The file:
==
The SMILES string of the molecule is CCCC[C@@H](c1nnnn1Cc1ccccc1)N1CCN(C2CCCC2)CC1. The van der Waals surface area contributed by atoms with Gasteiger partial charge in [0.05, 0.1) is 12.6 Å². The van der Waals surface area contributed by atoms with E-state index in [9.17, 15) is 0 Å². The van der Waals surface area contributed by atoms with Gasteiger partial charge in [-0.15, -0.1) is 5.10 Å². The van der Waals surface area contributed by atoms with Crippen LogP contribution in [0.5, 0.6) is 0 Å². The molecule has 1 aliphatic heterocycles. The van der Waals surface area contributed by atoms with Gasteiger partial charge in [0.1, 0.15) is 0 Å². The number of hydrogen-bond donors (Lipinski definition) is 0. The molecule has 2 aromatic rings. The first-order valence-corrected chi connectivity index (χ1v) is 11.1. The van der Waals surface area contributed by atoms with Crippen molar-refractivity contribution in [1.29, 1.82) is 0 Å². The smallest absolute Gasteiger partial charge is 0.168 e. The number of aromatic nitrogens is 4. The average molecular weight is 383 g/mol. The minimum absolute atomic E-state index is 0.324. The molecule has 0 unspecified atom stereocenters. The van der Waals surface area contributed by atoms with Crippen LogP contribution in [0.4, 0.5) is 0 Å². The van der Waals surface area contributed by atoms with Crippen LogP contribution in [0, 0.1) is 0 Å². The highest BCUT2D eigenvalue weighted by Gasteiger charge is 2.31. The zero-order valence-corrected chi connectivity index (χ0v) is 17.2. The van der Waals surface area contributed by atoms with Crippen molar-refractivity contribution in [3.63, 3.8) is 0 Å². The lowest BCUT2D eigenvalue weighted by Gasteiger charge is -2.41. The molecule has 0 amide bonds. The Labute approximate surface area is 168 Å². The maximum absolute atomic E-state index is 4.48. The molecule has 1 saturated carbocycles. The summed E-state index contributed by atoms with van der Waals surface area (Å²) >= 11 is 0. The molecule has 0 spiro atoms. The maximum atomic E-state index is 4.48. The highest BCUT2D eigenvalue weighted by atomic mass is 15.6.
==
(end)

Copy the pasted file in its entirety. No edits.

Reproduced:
The SMILES string of the molecule is CCCC[C@@H](c1nnnn1Cc1ccccc1)N1CCN(C2CCCC2)CC1. The van der Waals surface area contributed by atoms with Gasteiger partial charge in [0.05, 0.1) is 12.6 Å². The van der Waals surface area contributed by atoms with E-state index in [9.17, 15) is 0 Å². The van der Waals surface area contributed by atoms with Gasteiger partial charge in [-0.15, -0.1) is 5.10 Å². The van der Waals surface area contributed by atoms with Crippen LogP contribution in [0.5, 0.6) is 0 Å². The molecule has 1 aliphatic heterocycles. The van der Waals surface area contributed by atoms with Gasteiger partial charge in [0.1, 0.15) is 0 Å². The number of hydrogen-bond donors (Lipinski definition) is 0. The molecule has 2 aromatic rings. The first-order valence-corrected chi connectivity index (χ1v) is 11.1. The van der Waals surface area contributed by atoms with Crippen molar-refractivity contribution in [1.29, 1.82) is 0 Å². The smallest absolute Gasteiger partial charge is 0.168 e. The number of aromatic nitrogens is 4. The average molecular weight is 383 g/mol. The minimum absolute atomic E-state index is 0.324. The molecule has 0 unspecified atom stereocenters. The van der Waals surface area contributed by atoms with Crippen LogP contribution in [0.4, 0.5) is 0 Å². The van der Waals surface area contributed by atoms with Crippen LogP contribution in [0, 0.1) is 0 Å². The highest BCUT2D eigenvalue weighted by Gasteiger charge is 2.31. The zero-order valence-corrected chi connectivity index (χ0v) is 17.2. The van der Waals surface area contributed by atoms with Crippen molar-refractivity contribution in [3.63, 3.8) is 0 Å². The lowest BCUT2D eigenvalue weighted by Gasteiger charge is -2.41. The molecule has 0 amide bonds. The Labute approximate surface area is 168 Å². The maximum absolute atomic E-state index is 4.48. The molecule has 1 saturated carbocycles. The summed E-state index contributed by atoms with van der Waals surface area (Å²) >= 11 is 0. The molecule has 0 spiro atoms. The maximum atomic E-state index is 4.48. The highest BCUT2D eigenvalue weighted by atomic mass is 15.6.